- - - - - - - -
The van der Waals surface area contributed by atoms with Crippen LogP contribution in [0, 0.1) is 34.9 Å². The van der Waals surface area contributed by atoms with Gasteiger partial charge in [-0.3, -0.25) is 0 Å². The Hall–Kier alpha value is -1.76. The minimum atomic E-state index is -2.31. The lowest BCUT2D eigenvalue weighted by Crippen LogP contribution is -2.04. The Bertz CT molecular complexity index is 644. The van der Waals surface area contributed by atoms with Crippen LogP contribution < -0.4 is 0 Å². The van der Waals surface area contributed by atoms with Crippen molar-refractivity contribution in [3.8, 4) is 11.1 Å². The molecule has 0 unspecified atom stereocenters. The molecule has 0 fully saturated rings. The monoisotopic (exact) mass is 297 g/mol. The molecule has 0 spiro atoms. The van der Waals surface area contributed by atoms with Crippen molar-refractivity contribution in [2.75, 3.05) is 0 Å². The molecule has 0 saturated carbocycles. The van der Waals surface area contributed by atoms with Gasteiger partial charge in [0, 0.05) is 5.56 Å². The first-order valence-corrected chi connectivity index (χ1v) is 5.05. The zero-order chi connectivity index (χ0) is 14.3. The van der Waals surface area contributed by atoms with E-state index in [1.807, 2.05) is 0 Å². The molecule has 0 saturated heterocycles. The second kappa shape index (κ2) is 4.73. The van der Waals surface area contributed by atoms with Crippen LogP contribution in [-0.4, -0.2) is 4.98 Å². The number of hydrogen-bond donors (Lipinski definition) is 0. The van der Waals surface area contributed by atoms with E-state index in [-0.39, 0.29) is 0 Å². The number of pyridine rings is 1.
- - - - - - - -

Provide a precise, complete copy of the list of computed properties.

The van der Waals surface area contributed by atoms with Crippen LogP contribution in [0, 0.1) is 34.9 Å². The van der Waals surface area contributed by atoms with Gasteiger partial charge in [-0.3, -0.25) is 0 Å². The Hall–Kier alpha value is -1.76. The minimum atomic E-state index is -2.31. The lowest BCUT2D eigenvalue weighted by Crippen LogP contribution is -2.04. The Bertz CT molecular complexity index is 644. The van der Waals surface area contributed by atoms with Crippen LogP contribution < -0.4 is 0 Å². The van der Waals surface area contributed by atoms with Crippen molar-refractivity contribution in [3.8, 4) is 11.1 Å². The molecule has 0 unspecified atom stereocenters. The molecule has 0 fully saturated rings. The monoisotopic (exact) mass is 297 g/mol. The molecule has 0 spiro atoms. The van der Waals surface area contributed by atoms with Crippen molar-refractivity contribution in [2.75, 3.05) is 0 Å². The molecule has 0 saturated carbocycles. The van der Waals surface area contributed by atoms with Gasteiger partial charge in [0, 0.05) is 5.56 Å². The first-order valence-corrected chi connectivity index (χ1v) is 5.05. The zero-order chi connectivity index (χ0) is 14.3. The van der Waals surface area contributed by atoms with E-state index in [1.807, 2.05) is 0 Å². The molecule has 0 saturated heterocycles. The second kappa shape index (κ2) is 4.73. The van der Waals surface area contributed by atoms with Crippen LogP contribution in [-0.4, -0.2) is 4.98 Å². The number of hydrogen-bond donors (Lipinski definition) is 0. The van der Waals surface area contributed by atoms with E-state index in [-0.39, 0.29) is 0 Å². The number of pyridine rings is 1.